The proposition is that there was, at one time, a literal,
360-day year. It was not an artifact of an ancient calendar nor was it an
approximate number. This ancient year differed from our present year by 5 1/4
days. It is known that our present year has not changed its present length by
more than a few seconds since at least 600 BC.
The importance is that there is no known, physical way that
the year can change from 360 days to 365 1/4 days. If it is true it proves that
there was a supernatural intervention to bring it about. The consequences of
this are self-evident.
Ancient civilizations speak and write of a 360-day year: (1)
in India, texts of the Veda period. Brahmanic literature has the moon crescent
for 15 days and waning for 15 days, and the sun moving north for 180 days and
then south for 180 days (measured against a fixed point, like a mountain peak).
[In a later period, c 700 BC, the Hindu calendar was reformed to a 365 1/4-day
year.] (2) In Assyria, the ancient year also consisted of 360 days. A decade of
years consisted of exactly 3,600 days. Assyrian months were 30 days each,
counting from crescent to crescent. (3) Ancient Persia also had 360 days to a
year, with 12 months of 30 days. The sacred Persian books record 180 days from
winter solstice to summer solstice. (4) In ancient Babylon, a 360-day year --
with 12 months of exactly 30 days each. The Babylonian numerical system was 6
and 60-based, the number we still use to divide the sky: 360 degrees in a
circle. (5) Ancient Egypt, and (6) ancient Rome, likewise.
Likewise, too, the ancient (7) Mayans, (8) Mexicans, (9)
Peruvians, and (10) Chinese.
Scholars who investigated the calendars of the Incas of Peru
and the Mayas of Yucatan wondered at the calendar of 360 days; so did the
scholars who investigated other ancient calendars. Most of them, while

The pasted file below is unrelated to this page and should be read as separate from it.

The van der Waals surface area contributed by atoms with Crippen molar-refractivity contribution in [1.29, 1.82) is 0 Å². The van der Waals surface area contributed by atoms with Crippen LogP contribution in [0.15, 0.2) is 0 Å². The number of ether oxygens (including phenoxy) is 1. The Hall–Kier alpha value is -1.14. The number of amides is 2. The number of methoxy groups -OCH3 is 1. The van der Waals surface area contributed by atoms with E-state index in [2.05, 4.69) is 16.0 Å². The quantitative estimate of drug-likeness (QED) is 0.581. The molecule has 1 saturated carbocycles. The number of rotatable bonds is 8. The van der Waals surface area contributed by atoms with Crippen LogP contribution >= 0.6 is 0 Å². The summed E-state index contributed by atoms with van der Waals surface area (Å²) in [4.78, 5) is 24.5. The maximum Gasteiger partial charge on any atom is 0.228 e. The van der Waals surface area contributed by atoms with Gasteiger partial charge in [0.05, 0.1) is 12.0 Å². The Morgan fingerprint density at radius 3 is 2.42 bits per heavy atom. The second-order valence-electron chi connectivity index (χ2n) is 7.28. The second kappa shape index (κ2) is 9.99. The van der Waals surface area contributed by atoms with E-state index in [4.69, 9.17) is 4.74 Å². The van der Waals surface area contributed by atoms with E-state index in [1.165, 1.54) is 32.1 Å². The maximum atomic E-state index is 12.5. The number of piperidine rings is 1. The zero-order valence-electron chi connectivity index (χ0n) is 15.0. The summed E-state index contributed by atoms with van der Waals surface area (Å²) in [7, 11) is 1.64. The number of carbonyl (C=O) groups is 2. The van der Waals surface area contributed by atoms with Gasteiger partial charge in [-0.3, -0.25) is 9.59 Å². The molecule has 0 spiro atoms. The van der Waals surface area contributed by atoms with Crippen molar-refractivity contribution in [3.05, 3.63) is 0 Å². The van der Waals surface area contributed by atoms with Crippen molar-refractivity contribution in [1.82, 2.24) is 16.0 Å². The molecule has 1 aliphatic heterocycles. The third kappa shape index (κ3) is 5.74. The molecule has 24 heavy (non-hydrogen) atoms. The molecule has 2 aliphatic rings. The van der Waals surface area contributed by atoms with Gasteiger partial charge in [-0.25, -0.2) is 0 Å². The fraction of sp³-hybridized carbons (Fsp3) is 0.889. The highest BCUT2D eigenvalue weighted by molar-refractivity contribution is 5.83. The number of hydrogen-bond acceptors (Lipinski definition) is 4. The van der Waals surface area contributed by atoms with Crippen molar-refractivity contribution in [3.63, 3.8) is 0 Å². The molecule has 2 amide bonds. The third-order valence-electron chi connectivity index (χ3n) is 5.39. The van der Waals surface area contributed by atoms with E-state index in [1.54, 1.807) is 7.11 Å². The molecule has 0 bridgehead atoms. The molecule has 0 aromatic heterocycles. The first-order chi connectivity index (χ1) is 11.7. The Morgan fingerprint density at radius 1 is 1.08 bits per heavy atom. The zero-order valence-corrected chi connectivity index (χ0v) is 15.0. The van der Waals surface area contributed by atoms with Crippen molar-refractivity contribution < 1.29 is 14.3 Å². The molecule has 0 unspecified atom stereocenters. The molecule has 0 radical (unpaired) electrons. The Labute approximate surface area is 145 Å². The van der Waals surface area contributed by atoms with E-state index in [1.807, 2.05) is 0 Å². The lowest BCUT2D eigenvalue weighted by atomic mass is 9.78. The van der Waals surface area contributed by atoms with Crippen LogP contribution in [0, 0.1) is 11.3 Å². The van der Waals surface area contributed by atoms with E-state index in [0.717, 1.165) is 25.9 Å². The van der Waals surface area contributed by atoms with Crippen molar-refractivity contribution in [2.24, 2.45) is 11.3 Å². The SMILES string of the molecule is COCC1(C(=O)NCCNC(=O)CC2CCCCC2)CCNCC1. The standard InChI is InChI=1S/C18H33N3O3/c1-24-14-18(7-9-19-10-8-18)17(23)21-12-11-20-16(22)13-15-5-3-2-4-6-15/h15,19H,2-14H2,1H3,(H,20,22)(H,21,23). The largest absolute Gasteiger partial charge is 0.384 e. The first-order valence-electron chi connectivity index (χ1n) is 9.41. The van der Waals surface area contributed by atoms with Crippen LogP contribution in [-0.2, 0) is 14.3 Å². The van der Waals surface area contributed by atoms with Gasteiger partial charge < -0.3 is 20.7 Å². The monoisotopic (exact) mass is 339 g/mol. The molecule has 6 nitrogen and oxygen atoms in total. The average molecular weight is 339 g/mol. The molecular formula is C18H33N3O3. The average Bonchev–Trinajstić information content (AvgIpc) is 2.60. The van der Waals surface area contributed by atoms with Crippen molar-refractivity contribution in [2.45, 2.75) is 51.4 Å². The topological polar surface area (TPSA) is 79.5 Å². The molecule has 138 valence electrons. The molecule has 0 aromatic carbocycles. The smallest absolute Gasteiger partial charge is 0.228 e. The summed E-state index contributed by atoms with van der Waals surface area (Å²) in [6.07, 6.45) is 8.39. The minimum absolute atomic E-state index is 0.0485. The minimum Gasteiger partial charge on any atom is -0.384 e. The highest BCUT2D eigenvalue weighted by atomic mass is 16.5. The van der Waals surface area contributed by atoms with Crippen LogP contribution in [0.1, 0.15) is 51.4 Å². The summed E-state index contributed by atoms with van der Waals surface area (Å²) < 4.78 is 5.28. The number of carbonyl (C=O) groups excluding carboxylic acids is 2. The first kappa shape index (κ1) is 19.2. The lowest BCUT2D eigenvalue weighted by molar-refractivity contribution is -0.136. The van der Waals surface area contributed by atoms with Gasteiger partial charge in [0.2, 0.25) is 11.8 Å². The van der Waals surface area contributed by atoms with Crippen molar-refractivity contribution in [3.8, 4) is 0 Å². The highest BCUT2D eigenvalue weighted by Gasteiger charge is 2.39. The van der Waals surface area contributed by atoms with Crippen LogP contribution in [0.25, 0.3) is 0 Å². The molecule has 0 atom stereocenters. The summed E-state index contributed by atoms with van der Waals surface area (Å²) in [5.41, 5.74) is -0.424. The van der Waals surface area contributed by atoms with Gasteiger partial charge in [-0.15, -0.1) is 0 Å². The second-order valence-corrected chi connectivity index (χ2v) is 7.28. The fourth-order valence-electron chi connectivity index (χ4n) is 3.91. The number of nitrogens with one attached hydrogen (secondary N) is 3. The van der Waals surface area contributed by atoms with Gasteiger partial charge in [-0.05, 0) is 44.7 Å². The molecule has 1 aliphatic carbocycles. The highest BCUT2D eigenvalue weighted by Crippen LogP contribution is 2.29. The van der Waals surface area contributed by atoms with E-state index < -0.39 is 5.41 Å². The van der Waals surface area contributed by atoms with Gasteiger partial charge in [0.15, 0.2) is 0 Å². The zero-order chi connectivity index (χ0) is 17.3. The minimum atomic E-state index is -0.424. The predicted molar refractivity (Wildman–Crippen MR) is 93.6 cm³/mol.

investigating the problem in their own fields of study, did not suspect that the
same problem occurred in other ancient cultures. Two matters appeared
perplexing: a mistake of 5 1/4 days in a year could certainly be traced, over a
relatively short term of years. The second perplexity concerns the length of the
"One may assume that the ancestors of Israel and the early
Israelites themselves followed some sort of calendar (or calendars), but the
extant sources do not permit one to determine what its (their) nature may have
been. No part of the Bible or even the Bible as a whole presents a full
calendar; information about these matters must be gleaned from occasional, often
incidental references to dates, days, months, seasons, and years. The largest
amount of biblical calendrical data appears in documents that were written
during the exilic or postexilic periods, while an explicit, complete calendar is
not found in a Jewish text until approximately the 3d century BC"
Biblical evidence for 360-day year: (1) Gen 7:11,24; 8:3,4: in
the days of Noah, 150 days = EXACTLY 150 days! (2) the 3 1/2 times/years, 42
months, and 1,260 days of Dan 12:7; Rev 11:2,3,15; 12:6,14; 13:5.
Was there an extraordinary event in about the time of
Hezekiah, in which the earth changed its orbit relative to the earth, and the
duration of a complete cycle changed from 360-day year to a 365 1/4-day
(Adapted from an unpublished paper by Dale Wong)